October 28th and 29th saw Ferrari host the Finali Mondiali (or Ferrari World Finals) at its Mugello circuit in Tuscany. Held every year, it marks the conclusion of the Grand Touring season. This year’s Finali was a particular highlight as 2017 is the 70th anniversary of Ferrari itself.
The event plays host to the final races of several Ferrari competitions – including those of the XX programmes, the Ferrari Challenge and the F1 Clienti – due to the mix of racing categories, all manner of rare and remarkable cars from throughout Ferrari’s history are on show. A record number were present this year, from F1 cars dating back to the sport’s earlier days, to more general track cars, road cars and also the first Ferrari ever built, the 125 S. A gala dinner held on the Saturday evening, provided the perfect opportunity to present winning drivers with their trophies and to unveil the new FXX-K EVO track car.
A sponsor of Ferrari for five years now, Hublot was on hand at Mugello to lend its support and serve as official timekeeper. Alongside the Finali Mondiali and Ferrari’s septuagenarianism, this year also saw the evolution of Hublot and Ferrari’s partnership, and of watch/car brand partnerships in general, with the release of the Hublot Big Bang Techframe Ferrari Tourbillon Chronograph at Baselworld in March. A manually-wound monopusher chronograph housed in a skeletonised case, the Techframe was designed not by Hublot but by its automotive partner, Ferrari and its Head of Design Flavio Manzoni.
Manzoni says of the Techframe project, “We’re used to working on very complex projects at Ferrari and we have a very clear idea of what design is in the real sense of the term, not styling but design. When you design a Ferrari you cannot design a shape just because you like it, there also has to be a reason why… the link between form and function, form and performance is always present. It’s a must. Our approach is always very honest, the form should speak its own language: the values and meanings of the product. And this is what we tried to transfer to the watch.”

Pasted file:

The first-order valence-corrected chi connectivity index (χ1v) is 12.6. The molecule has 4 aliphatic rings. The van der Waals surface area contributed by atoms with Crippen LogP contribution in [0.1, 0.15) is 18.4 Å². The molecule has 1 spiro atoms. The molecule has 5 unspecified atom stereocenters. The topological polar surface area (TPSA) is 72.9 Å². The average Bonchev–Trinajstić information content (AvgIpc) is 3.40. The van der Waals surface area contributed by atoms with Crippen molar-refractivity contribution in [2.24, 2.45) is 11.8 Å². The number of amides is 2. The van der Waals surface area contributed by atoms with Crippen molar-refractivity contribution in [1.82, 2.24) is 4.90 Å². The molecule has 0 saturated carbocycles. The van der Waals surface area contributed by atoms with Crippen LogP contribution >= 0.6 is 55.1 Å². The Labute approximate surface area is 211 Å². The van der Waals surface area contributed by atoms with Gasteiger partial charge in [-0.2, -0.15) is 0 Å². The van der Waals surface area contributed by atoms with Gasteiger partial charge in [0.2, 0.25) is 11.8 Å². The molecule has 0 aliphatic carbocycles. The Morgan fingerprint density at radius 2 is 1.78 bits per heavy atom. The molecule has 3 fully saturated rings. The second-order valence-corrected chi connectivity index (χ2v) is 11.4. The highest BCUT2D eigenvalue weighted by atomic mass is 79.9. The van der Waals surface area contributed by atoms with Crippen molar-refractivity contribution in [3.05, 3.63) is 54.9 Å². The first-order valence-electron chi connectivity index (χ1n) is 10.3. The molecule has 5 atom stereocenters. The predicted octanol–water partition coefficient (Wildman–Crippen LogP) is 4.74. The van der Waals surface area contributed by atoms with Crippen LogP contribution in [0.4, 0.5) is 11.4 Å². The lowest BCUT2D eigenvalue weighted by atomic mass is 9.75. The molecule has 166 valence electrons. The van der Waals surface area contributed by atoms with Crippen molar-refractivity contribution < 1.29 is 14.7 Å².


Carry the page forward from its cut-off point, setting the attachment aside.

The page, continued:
He goes on to add, “I don’t like to work fanatically in one field, it’s important to create a short-circuit between different disciplines. We drew inspiration from architecture and science fiction for this watch, not only cars. I think this is the key to our approach, a very open minded and transversal one. In a very natural way we could create something that is different, something that is not obvious.”
It should be noted at this point that this is not the first time an automotive designer has dabbled in watches, far from it. For instance, Giorgetto Giugiaro designed several watches for Seiko in the 1980s (which have become highly collectable and coveted pieces in their own right) and Gerry McGovern had a role in last year’s Zenith El Primero Range Rover. But, Hublot and Ferrari’s Techframe project stands as one of the few times a watchmaker has relinquished full control of a watch’s design to an automotive partner. And the outcome is incredible.
Hublot’s CEO, Ricardo Guadalupe, recalls, “Flavio came to me and said, ‘My team is motivated, I am motivated, we’d like to design a watch for the 70th anniversary of Ferrari.’ I’m really open to new ways of creating watches, I always say at Hublot we must be inspired by other fields. Flavio and his team started in three directions, but we decided on the Techframe design. I think it’s really something new in the watch industry; the case and its frame, it’s something totally innovative.” On the possibility of more Manzoni-designed watches in the future, Guadalupe simply says, “Absolutely”.